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Editorial: More efforts needed to make Japan train stations safe for sight impaired users

While safety measures at train station platforms have advanced in Japan over the past half century, we continue to witness accidents where people with visual disabilities fall off platforms.

    On Feb. 1, 1973, Takashi Ueno, who was sight impaired, fell from the Yamanote Line's Takadanobaba Station platform in Tokyo and died after being hit by an oncoming train. There were no Braille tactile blocks on the platform, and this fatal accident raised questions over the lack of countermeasures by the train operator, Japanese National Railways, which is now the Japan Railways (JR) group.

    Ueno, 42 at the time, lost his sight five years prior to the accident. He had gotten an acupuncturist and moxibustion practitioner license after attending a school near Takadanobaba Station, and the tragedy struck just when he was about to get married.

    Ueno's family sued the National Railways in 1975 to hold the railroad operator accountable. Supporters of the family continued to plead that train station platforms are "bridges without railings" for people with visual disabilities. The 10-year lawsuit was settled after the National Railways agreed to pay compensation and promised to "put efforts into implementing safety measures."

    Since this lawsuit, Braille blocks have started becoming more common mainly at train stations used by many people. As of the end of fiscal 2020, over 97% of stations with average daily users of at least 3,000 people had such blocks in place. At the same time, when it came to train stations with average daily users of under 3,000, a little less than 43% had them installed.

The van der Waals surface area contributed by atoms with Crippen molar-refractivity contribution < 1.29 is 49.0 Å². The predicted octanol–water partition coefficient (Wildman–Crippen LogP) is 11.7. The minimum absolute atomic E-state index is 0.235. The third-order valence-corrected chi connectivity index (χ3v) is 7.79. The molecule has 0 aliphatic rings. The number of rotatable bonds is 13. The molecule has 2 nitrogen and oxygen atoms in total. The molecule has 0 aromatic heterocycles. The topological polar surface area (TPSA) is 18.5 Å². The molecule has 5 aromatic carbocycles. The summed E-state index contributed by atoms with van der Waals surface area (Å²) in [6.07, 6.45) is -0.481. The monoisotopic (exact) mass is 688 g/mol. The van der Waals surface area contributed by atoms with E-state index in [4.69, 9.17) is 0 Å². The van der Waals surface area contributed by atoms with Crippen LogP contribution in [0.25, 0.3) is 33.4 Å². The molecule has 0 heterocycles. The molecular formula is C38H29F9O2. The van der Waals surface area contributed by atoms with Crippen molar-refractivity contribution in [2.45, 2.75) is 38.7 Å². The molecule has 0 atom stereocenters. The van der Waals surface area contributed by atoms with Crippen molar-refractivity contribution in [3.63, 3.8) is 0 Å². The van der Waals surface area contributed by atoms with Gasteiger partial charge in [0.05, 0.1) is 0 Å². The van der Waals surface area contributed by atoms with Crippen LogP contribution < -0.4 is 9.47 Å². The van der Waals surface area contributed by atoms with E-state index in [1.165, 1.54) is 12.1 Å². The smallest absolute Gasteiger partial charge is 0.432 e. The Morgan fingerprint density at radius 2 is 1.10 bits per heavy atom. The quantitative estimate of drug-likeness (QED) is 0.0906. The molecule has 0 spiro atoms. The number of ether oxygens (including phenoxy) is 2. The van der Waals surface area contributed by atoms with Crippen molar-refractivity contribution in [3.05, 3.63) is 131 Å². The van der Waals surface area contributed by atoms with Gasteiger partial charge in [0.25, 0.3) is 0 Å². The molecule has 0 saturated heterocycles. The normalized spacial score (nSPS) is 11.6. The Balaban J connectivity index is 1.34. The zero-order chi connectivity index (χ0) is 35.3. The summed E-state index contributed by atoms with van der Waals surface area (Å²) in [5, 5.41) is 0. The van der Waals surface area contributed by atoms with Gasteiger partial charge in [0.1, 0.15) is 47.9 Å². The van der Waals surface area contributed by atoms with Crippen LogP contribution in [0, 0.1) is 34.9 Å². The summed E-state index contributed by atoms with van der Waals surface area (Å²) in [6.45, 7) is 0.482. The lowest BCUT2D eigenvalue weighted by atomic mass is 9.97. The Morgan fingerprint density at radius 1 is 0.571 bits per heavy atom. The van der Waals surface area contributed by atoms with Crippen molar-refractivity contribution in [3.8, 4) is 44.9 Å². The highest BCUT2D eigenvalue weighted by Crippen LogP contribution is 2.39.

While platform doors have started to appear recently, they vary among railroad companies, and the platform door-equipped stations only account for around 10% of all train stations. Tokyu Railways Co., which operates trains running in Tokyo and neighboring Kanagawa Prefecture, completed installing platform doors at all stations in spring 2020, but for the JR group and most private railway operators across Japan, they're still in the process of having such doors set up. In 2021, the Japanese government introduced a system where the cost of making train stations barrier-free can be added to fares to encourage railway companies to install platform doors.

    Train operators are also facing a new challenge: how to deal with stations with no staff, which account for nearly half of all train stations in the country. At JR Tsukumi Station in Oita Prefecture, which has no station staff on regular duty, a woman in her 80s who had a sight disability in her one eye died in December 2022 after being hit by a train. There was no emergency button at the station or an evacuation space underneath the platform.

    Meanwhile, efforts are being made using information technology to supplement a labor shortage. Kintetsu Railway Co. in west Japan is conducting a demonstration experiment on a ticket gate system which detects a user with a white cane. However, it's been pointed out that there are limitations to relying on machines. Local governments should consider undertaking the task of watching over users at unmanned stations.

    According to the Japanese transport ministry, there were 1,429 accidents where people fell off platforms in fiscal 2021, and many of those passengers were drunk. Twenty-eight of these accidents involved people with visual disabilities.

    A train station where users with sight impairments can feel at ease is a station friendly to all users. There is a need to make every effort possible to create such stations.

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